Using ESL Strategies to Construct Science Learning
Like the students I teach, I am a native Spanish Speaker. I was born and raised in Southern California and am Mexican American. I teach 6th-8th grade science at I.S. 347 in Bushwick, Brooklyn. Our school has a transitional bilingual program for native Spanish Speakers. I have been teaching this population for eight years in the same school.
My school supports bilingual instruction that uses the techniques of Margarita Calderon's Expediting Comprehension for English Language Learners (ExC-ELL)and WestEd's QTELL). I teach science content in a 40/60, 50/50 or 60/40 model. This means that I teach my beginner level English Language Learners (ELL's) 40% (2 days a week) in English and 60% in Spanish. The intermediate level ELL's get about half and half, and the advanced level students get at least 60% English ( 3 days per week).
Thanks to the NOAA Science Literacy for Grade 6 English Language LearnersProject, I used the American Museum of Natural History to teach my students a curriculum unit on Clouds, which is part of a larger unit on weather in the New York City 6th grade scope and sequence. The program truly helped me reach a higher level of excellence by giving me the space and time to reflect on my bilingual teaching practices and the opportunity to catch up on the latest research on ESL instructional strategies related to science.
By the time my students got to the Weather and Climate unit, they were already familiar with QTELL strategies for English Language Learners such as think-pair-share, 4-heads-together, modified round-robin and these strategies no longer needed to be explicitly taught to the students. However, since I participated in the NOAA program at AMNH, I have been using strategies that were discussed inMaking Science Accessible to English Learners: A Guidebook for Teachers, by David Carr. Strategies such as modeling supportive writing and presenting, giving scaffolded assessments, pre/post vocabulary self-assessments, as well as "showing" images or other visual cues while speaking have now become staples in my teaching of English Language Learners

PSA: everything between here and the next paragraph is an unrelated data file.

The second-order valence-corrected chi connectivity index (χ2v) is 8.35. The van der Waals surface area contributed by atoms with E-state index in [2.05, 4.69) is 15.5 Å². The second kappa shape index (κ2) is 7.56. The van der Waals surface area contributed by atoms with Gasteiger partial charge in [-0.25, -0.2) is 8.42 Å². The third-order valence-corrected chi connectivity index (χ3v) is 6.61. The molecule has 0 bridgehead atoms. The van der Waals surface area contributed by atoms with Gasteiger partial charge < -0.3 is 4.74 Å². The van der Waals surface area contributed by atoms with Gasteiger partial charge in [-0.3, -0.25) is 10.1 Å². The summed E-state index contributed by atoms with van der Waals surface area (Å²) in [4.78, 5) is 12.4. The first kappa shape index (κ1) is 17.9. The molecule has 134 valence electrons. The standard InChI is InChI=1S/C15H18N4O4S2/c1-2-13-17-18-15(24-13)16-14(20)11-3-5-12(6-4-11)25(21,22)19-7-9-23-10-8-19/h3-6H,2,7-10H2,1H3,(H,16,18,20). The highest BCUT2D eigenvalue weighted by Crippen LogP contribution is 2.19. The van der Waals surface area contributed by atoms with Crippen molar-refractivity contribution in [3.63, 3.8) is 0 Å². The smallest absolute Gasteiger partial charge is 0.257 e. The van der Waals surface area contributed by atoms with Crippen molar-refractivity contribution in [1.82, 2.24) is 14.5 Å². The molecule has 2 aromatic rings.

By the time my class got to the subunit on Clouds, my students had:
• learned how to use weather instruments, made various weather observations, measured mass, length and volume with the metric system; and studied and modeled molecules, especially the water molecule.
• studied heat transfer in order to better understand evaporation and condensation through a combination of hands-on activities (from the FOSS "Weather and Water" science program) and scaffolded readings.
Students reviewed the water cycle and had fun making a cloud in a two-liter soda bottle, using the activity that we learned as teachers at the NOAA professional development at AMNH with Jay Holmes. This activity prompted the highly motivated students to want to read and learn more about clouds.
Links to Cloud in a Bottle Activity
To engage students on the topic of clouds, I asked about the cloud data they had been collecting for the past two weeks, "Did you notice any patterns during your week's observations? Did it rain during the week you observed clouds? What kinds of clouds were in the sky when it rained? Were there any clouds when it was sunny?" I wrote their descriptive words on the chalkboard as they verbalized them.
The lesson I designed to prepare students for their trip to the American Museum of Natural History (AMNH) can be found at the top of this page.
In this lesson, students identified different cloud names and prefixes which helped students categorize different cloud types according to their position in the sky (low, middle, high). I used a Smart Board to teach the lesson because it is interactive and is an easy way for large groups of students to have access to DVD and video clips.
In the NOAA program's professional development workshops at AMNH, teachers had an opportunity to do the Expedition to North America activity with cloud observations in three dioramas in the Hall of North American Mammals that students would be doing. This experience helped us as teachers understand what kind of knowledge and skills students would need to do this same activity when they went to the Museum.
Back in my school, I collaborated with the Social Studies teacher to review the topic of latitude and longitude so that students would be prepared to locate and mark the geographical location of each diorama and the distribution of the diorama's animals throughout North America on the Expedition Map. [See Norma's sample lesson plan]
In their visit to the Museum, my students had an opportunity to apply the English language skills and knowledge they had gained to read, write, listen and speak both formally (during an assembly) and informally (in the exhibit halls) with the scientists at AMNH. The students met scientists Dr. Jay Holmes and Dr. Adriana Aquino, with whom they observed the clouds in the dioramas and made real-life connections to their learning and personal lives.